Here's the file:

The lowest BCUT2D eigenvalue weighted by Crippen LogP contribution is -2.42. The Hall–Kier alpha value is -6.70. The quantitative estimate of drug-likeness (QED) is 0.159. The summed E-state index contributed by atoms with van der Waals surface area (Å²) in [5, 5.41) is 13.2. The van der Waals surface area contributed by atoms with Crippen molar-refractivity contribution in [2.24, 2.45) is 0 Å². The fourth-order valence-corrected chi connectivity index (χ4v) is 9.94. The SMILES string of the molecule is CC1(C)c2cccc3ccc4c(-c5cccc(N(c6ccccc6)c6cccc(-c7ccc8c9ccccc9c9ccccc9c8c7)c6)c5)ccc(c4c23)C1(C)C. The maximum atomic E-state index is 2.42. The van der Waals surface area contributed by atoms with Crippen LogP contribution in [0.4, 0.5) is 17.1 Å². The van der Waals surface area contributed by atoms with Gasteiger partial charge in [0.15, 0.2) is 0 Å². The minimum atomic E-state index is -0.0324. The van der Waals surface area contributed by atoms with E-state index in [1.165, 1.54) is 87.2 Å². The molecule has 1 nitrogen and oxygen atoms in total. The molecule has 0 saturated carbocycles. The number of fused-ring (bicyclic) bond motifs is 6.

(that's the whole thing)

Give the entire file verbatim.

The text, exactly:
The lowest BCUT2D eigenvalue weighted by Crippen LogP contribution is -2.42. The Hall–Kier alpha value is -6.70. The quantitative estimate of drug-likeness (QED) is 0.159. The summed E-state index contributed by atoms with van der Waals surface area (Å²) in [5, 5.41) is 13.2. The van der Waals surface area contributed by atoms with Crippen molar-refractivity contribution in [2.24, 2.45) is 0 Å². The fourth-order valence-corrected chi connectivity index (χ4v) is 9.94. The SMILES string of the molecule is CC1(C)c2cccc3ccc4c(-c5cccc(N(c6ccccc6)c6cccc(-c7ccc8c9ccccc9c9ccccc9c8c7)c6)c5)ccc(c4c23)C1(C)C. The maximum atomic E-state index is 2.42. The van der Waals surface area contributed by atoms with Crippen LogP contribution in [0.4, 0.5) is 17.1 Å². The van der Waals surface area contributed by atoms with Gasteiger partial charge in [0.15, 0.2) is 0 Å². The minimum atomic E-state index is -0.0324. The van der Waals surface area contributed by atoms with E-state index in [1.165, 1.54) is 87.2 Å². The molecule has 1 nitrogen and oxygen atoms in total. The molecule has 0 saturated carbocycles. The number of fused-ring (bicyclic) bond motifs is 6.